In 2008, I offered that the crisis would cycle through the financial, economic, and social spheres. It now appears to have infected the political spectrum as well.
As European leaders navigate the most dangerous economic juncture in the history of the Eurozone, stateside policymakers have been on a mission all their own -- to arrive at a bipartisan agreement to raise the debt ceiling.
While this topic is confusing to many Americans, it is actually quite simple: The United States has been writing checks at such a feverish pace that its coffers are running dry. Unless the legal cap that the federal government is allowed to borrow -- the debt ceiling -- is raised, our country will run out of money.
Before you react to that scary fact, please remember that the debt ceiling has been raised 74 times since 1962 -- averaging roughly once per year -- and most of the current debate is predicated on political infighting, competing agendas, and shameless self-promotion.
The government won’t default; while that possibility exists, the resulting financial fury would make Lehman Brothers look like a pimple on an elephant’s ass. No, they’ll come to an 11th hour “rescue” that appeases both parties, avoids the worst-case scenario, and perhaps even makes politicians look magnanimous for their sacrifices in the summer heat.
Unfortunately, that’s not where this story ends. In some ways, it’s where it will begin. The US will still lose its vaunted AAA rating, in my view, which is an outcome that has already been signaled by the rating agencies. The venomous political process, coupled with the structural debt dilemma, warrants such a move and that will matter for mainstream America.
How? Two words: higher rates. The consumer, many of whom are over-extended on their credit or underwater on their homes, will be forced to pay more interest on their credit cards, car loans, gas prices, and mortgages. It won’t be a sudden spike -- it will be a gradual bleed -- but those can be just as debilitating.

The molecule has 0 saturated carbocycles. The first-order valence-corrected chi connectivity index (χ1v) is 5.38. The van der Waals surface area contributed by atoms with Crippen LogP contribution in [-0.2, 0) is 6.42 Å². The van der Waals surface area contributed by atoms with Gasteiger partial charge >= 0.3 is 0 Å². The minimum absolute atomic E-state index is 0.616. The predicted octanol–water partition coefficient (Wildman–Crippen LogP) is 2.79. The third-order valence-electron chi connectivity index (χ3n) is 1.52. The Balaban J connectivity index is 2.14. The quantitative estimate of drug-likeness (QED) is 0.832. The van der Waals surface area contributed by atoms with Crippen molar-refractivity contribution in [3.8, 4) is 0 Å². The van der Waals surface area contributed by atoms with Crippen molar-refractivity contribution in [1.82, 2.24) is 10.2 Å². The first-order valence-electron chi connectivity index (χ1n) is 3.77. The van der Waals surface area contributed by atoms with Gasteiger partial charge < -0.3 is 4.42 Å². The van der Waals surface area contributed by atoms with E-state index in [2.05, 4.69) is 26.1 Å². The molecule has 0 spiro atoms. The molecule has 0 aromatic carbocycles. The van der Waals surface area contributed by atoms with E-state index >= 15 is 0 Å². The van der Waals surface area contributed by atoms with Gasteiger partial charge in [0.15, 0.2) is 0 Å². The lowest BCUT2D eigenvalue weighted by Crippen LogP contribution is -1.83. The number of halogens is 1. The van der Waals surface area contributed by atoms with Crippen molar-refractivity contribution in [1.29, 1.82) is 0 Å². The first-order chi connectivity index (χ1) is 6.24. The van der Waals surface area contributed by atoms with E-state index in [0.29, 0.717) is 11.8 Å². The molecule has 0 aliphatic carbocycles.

When an accord is reached -- and they’ll make a big deal about it when it is -- the financial markets should enjoy a relief rally despite the negative longer-term implications (slower growth).
Through a pure technical lens, that should tack on a quick 5-7% to the upside. So enjoy it when it arrives and remember not to overstay your welcome -- you always want to leave a party while everyone is having a good time.
- Or... Mr. Soros is just climbing through a regulatory loophole.
- As discussed earlier, my sense is that we'll see a 5-7% rally once this debt ceiling silliness is behind us. I suppose, through that lens, the question is from where?
- If we get a deal locked before the US debt downgrade, it would likely start sooner rather than later. If this drags on -- and/or if we get the US debt downgrade in short-order -- we could test the bottom of the 2011 range (S&P 1250) first.
- Has it really been 2.5 years since Professor Atwater asked the question, "What Happens if the Ratings Agencies Over-react?"
- When does our interest rate policy "officially" become outsourced?
- For real-time analysis during market hours, try our Buzz & Banter. It’s pretty snazzy, as far as those things go. There's a free trial for first timers so come on in.
- Goldman (GS), Citi (C), Deutsche Bank (DB), the Semis, and the dollar remain viable guides as we find our way.
- A lower dollar is a necessary precursor to, but no guarantor of, higher asset class prices. There are levels of support down to the DXY 70 level before we're officially in no-man's land for the stateside fiat currency. And yes, that includes the meat of the 2007-2009 financial crisis.
- With the NFL season officially back on track, I was only too happy to indulge my better half yesterday by watching The Bachelorette -- with a smile! One question: why did the dude who was booted off fly all the way back to Fiji? Is he a glutton for punishment or what?
- Goldman has traded great since earnings were reported -- and yes, it was down almost 30% into earnings -- but I've gotta ask the question: When does the insider sales window open (as it does after every earnings release)?
- The IMF has their hands full. If you wanna see what they're full of, click here.
- Remember when the Dow Transports broke out above TRAN 5500? Yeah, so do I, but now it's put in the second "lower high" since the initial Pop & Drop.
- Can you imagine if all industries operated in the same manner as professional sports teams? "Hey Matt -- you've just been traded to TheStreet.com for a biotech analyst and future considerations!”
- Will the Jets be favored to take it all if they nab Nnamdi Asomugha from my Silver and Black?
- Why don't they put Jack Bauer on The Bachelorette?
No positions in stocks mentioned.
Todd Harrison is the founder and Chief Executive Officer of Minyanville. Prior to his current role, Mr. Harrison was President and head trader at a $400 million dollar New York-based hedge fund. Todd welcomes your comments and/or feedback at firstname.lastname@example.org.
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